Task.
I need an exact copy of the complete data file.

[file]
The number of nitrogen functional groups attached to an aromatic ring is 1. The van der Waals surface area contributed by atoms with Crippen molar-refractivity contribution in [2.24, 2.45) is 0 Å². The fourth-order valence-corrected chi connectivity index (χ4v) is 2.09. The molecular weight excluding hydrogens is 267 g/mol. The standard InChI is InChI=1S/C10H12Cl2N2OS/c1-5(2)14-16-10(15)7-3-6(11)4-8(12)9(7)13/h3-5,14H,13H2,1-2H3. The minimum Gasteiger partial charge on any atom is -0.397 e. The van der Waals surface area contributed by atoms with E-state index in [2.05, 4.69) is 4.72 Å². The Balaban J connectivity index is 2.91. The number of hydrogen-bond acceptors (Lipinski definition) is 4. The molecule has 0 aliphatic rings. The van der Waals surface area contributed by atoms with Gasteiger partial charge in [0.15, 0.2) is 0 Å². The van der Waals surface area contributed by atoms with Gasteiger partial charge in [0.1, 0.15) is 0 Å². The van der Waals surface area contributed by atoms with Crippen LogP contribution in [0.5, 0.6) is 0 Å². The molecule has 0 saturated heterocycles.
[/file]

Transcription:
The number of nitrogen functional groups attached to an aromatic ring is 1. The van der Waals surface area contributed by atoms with Crippen molar-refractivity contribution in [2.24, 2.45) is 0 Å². The fourth-order valence-corrected chi connectivity index (χ4v) is 2.09. The molecular weight excluding hydrogens is 267 g/mol. The standard InChI is InChI=1S/C10H12Cl2N2OS/c1-5(2)14-16-10(15)7-3-6(11)4-8(12)9(7)13/h3-5,14H,13H2,1-2H3. The minimum Gasteiger partial charge on any atom is -0.397 e. The van der Waals surface area contributed by atoms with E-state index in [2.05, 4.69) is 4.72 Å². The Balaban J connectivity index is 2.91. The number of hydrogen-bond acceptors (Lipinski definition) is 4. The molecule has 0 aliphatic rings. The van der Waals surface area contributed by atoms with Gasteiger partial charge in [0.15, 0.2) is 0 Å². The van der Waals surface area contributed by atoms with Gasteiger partial charge in [0.1, 0.15) is 0 Å². The van der Waals surface area contributed by atoms with Crippen LogP contribution in [0.5, 0.6) is 0 Å². The molecule has 0 saturated heterocycles.